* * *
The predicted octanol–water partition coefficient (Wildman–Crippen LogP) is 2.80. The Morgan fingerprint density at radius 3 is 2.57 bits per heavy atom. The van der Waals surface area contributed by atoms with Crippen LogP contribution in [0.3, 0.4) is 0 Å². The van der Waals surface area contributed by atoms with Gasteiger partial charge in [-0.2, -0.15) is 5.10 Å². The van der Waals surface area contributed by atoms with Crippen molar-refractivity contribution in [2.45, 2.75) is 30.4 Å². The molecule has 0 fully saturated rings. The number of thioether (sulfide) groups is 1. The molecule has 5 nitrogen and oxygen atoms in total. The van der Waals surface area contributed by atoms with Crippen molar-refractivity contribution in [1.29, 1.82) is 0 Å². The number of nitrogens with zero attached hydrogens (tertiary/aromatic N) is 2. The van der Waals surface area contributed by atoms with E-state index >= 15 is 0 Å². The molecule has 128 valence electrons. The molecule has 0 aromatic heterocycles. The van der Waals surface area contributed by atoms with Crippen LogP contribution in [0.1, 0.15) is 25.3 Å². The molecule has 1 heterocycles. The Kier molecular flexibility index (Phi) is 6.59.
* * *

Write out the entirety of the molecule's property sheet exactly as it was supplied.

The predicted octanol–water partition coefficient (Wildman–Crippen LogP) is 2.80. The Morgan fingerprint density at radius 3 is 2.57 bits per heavy atom. The van der Waals surface area contributed by atoms with Crippen LogP contribution in [0.3, 0.4) is 0 Å². The van der Waals surface area contributed by atoms with Gasteiger partial charge in [-0.2, -0.15) is 5.10 Å². The van der Waals surface area contributed by atoms with Crippen molar-refractivity contribution in [2.45, 2.75) is 30.4 Å². The molecule has 0 fully saturated rings. The number of thioether (sulfide) groups is 1. The molecule has 5 nitrogen and oxygen atoms in total. The van der Waals surface area contributed by atoms with Crippen molar-refractivity contribution in [1.29, 1.82) is 0 Å². The number of nitrogens with zero attached hydrogens (tertiary/aromatic N) is 2. The van der Waals surface area contributed by atoms with E-state index >= 15 is 0 Å². The molecule has 128 valence electrons. The molecule has 0 aromatic heterocycles. The van der Waals surface area contributed by atoms with Crippen LogP contribution in [0.1, 0.15) is 25.3 Å². The molecule has 1 heterocycles. The Kier molecular flexibility index (Phi) is 6.59.